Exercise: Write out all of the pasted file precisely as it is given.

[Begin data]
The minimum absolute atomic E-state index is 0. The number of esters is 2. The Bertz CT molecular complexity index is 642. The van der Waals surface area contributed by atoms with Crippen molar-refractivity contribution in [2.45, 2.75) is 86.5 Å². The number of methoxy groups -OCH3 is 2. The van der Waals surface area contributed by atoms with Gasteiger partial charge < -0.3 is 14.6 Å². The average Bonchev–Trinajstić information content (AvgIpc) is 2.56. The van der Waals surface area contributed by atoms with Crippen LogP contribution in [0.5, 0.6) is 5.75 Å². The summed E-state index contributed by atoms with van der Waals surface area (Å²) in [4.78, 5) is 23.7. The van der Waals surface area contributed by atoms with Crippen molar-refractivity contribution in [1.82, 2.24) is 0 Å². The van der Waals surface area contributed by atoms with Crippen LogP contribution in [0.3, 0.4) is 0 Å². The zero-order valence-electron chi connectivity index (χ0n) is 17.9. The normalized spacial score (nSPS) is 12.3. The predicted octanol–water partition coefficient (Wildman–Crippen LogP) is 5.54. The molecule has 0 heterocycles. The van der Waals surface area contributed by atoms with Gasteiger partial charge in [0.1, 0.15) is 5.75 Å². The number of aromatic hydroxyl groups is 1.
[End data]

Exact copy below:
The minimum absolute atomic E-state index is 0. The number of esters is 2. The Bertz CT molecular complexity index is 642. The van der Waals surface area contributed by atoms with Crippen molar-refractivity contribution in [2.45, 2.75) is 86.5 Å². The number of methoxy groups -OCH3 is 2. The van der Waals surface area contributed by atoms with Gasteiger partial charge < -0.3 is 14.6 Å². The average Bonchev–Trinajstić information content (AvgIpc) is 2.56. The van der Waals surface area contributed by atoms with Crippen LogP contribution in [0.5, 0.6) is 5.75 Å². The summed E-state index contributed by atoms with van der Waals surface area (Å²) in [4.78, 5) is 23.7. The van der Waals surface area contributed by atoms with Crippen molar-refractivity contribution in [1.82, 2.24) is 0 Å². The van der Waals surface area contributed by atoms with Crippen LogP contribution in [0.3, 0.4) is 0 Å². The zero-order valence-electron chi connectivity index (χ0n) is 17.9. The normalized spacial score (nSPS) is 12.3. The predicted octanol–water partition coefficient (Wildman–Crippen LogP) is 5.54. The molecule has 0 heterocycles. The van der Waals surface area contributed by atoms with Gasteiger partial charge in [0.1, 0.15) is 5.75 Å². The number of aromatic hydroxyl groups is 1.